By Joseph Yedid
There are times when you might find your VMs running, shall we say… a bit slow. They will seem to be sluggish and not performing as expected. What do you do?
I came across a TechNet forum post about a person having trouble with their VM and why it took forever to do something, so I decided to simulate this as a demonstration.
I took one of my VMs, reduced its dynamic memory to 1GB and 3GB for the startup and maximum amounts. I then set the maximum SQL memory to 8GB and 8GB for the minimum and maximum amounts. I then let the VM run for a bit. Watching Hyper-V Manager, the memory status entered the Warning state.
I then managed to get into the VM to look around. Boy was it slow. Since the VM was starving for memory, it must be doing something, right? Let’s look at the Performance Monitor. I brought up the Memory counters and selected the Pages/sec counter.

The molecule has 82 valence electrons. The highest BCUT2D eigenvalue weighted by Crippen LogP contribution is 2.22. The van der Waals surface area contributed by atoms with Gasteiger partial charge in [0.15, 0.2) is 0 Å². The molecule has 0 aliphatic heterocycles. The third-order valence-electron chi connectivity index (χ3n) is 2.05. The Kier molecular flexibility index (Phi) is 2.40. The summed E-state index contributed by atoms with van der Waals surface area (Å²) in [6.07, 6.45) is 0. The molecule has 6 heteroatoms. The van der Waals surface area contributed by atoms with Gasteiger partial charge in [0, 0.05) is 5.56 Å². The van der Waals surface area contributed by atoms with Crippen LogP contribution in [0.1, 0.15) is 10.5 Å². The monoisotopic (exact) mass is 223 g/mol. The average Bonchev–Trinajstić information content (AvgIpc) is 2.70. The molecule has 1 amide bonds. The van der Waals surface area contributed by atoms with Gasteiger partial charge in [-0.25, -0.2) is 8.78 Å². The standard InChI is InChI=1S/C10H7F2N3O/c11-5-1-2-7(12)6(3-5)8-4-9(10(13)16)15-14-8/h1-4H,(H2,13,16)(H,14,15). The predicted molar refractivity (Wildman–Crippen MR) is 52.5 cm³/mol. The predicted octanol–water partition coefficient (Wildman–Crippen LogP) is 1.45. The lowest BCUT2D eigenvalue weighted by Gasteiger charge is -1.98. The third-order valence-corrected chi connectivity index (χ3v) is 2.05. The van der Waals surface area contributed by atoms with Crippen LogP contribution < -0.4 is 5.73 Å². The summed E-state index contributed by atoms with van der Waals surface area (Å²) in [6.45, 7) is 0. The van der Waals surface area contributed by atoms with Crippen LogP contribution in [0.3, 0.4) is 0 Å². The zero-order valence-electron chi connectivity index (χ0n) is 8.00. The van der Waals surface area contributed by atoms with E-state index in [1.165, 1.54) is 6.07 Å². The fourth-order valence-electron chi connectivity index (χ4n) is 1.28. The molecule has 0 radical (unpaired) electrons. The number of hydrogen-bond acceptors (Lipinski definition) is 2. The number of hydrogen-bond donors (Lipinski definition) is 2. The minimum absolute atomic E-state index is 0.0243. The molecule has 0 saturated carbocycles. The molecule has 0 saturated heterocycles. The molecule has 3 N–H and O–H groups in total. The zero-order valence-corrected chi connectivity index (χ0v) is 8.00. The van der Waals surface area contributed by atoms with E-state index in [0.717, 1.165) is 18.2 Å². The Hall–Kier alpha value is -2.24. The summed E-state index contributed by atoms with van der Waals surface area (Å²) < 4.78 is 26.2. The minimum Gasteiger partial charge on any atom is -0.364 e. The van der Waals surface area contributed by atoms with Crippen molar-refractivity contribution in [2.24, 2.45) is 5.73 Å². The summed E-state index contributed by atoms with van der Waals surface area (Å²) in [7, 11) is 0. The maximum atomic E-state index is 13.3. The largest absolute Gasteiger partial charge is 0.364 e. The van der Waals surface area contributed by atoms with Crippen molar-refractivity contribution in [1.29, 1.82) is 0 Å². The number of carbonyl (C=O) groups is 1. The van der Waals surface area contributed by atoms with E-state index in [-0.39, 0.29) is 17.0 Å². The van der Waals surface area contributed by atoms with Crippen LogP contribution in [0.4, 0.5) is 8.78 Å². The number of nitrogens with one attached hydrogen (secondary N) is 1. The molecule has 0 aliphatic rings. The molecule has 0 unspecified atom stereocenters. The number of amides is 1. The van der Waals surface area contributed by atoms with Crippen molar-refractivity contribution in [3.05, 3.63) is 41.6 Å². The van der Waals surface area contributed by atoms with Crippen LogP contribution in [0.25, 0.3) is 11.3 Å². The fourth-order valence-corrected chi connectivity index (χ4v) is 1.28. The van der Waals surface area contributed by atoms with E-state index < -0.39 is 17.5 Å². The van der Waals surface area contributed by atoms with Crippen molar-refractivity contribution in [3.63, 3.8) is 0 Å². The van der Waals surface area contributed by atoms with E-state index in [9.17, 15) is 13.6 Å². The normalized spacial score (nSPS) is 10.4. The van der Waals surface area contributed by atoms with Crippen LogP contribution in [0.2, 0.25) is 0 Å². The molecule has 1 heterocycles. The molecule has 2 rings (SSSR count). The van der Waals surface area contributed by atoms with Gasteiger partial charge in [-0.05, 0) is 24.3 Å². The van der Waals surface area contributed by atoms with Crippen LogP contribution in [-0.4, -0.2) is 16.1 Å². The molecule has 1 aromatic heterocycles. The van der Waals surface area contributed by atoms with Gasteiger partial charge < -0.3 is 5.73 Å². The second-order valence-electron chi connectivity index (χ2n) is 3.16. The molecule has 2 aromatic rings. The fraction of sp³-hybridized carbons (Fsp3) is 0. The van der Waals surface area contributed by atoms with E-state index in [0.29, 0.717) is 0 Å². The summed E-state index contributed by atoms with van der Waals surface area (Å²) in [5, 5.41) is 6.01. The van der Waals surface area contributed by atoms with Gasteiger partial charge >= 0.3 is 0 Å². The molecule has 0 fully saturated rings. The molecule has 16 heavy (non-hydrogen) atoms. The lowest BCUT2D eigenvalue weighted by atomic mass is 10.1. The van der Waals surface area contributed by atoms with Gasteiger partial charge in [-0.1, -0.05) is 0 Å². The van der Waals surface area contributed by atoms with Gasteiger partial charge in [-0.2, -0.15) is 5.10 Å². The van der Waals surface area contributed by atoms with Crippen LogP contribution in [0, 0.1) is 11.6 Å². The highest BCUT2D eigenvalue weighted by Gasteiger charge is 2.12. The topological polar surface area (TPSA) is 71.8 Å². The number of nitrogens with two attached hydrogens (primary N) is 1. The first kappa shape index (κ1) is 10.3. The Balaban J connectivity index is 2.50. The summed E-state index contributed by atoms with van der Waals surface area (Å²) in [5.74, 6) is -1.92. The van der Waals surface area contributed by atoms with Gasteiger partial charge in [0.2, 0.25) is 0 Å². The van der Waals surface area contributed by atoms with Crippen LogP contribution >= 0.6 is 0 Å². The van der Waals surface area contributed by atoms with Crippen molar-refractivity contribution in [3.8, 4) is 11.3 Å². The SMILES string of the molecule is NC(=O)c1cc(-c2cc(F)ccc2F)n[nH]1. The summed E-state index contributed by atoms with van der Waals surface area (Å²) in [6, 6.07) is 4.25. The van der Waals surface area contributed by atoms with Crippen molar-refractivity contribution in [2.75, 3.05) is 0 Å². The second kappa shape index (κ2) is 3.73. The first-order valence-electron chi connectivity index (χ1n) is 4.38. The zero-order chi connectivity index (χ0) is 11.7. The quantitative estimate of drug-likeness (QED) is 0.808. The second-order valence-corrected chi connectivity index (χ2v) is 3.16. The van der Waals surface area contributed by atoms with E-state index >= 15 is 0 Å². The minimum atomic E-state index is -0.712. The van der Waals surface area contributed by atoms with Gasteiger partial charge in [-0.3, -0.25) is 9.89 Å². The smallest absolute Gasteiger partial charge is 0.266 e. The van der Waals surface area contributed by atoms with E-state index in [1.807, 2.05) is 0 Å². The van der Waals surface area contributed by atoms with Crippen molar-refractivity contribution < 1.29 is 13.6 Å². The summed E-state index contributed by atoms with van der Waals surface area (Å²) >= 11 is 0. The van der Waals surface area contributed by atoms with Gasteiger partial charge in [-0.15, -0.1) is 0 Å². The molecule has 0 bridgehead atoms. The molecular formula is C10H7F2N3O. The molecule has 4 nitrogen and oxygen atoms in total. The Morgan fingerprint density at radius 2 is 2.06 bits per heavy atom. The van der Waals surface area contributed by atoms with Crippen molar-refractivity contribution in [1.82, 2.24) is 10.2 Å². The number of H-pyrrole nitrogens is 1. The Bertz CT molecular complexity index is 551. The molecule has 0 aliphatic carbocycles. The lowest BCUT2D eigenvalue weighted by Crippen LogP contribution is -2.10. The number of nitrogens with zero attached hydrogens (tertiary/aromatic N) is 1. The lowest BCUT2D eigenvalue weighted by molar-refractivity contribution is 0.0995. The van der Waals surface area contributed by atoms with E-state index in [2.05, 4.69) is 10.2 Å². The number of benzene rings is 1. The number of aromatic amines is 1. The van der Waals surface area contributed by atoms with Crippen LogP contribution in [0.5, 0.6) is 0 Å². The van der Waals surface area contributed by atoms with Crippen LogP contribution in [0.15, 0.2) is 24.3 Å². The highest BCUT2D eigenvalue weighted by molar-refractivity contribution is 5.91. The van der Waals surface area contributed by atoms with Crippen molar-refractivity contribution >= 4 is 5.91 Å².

Holy Motherboard Batman!! Will you look at that? The memory is paging through the roof. Looks like my VM is really starving for memory!
The high memory paging is happening because there is not enough memory to run everything; most notably SQL. SQL has high memory demands.
In order to compensate for the lack of memory, the VM has to pass everything through the memory that is available. Ideally, the average should be around 50 pages/sec.
Before I forget, to correct this issue, I reset the SQL maximum memory back to 10GB and the maximum dynamic memory to its default of 6553MB.
The long and short of it is, you need to consider proper memory allocation for your VMs and the loads that they will be carrying.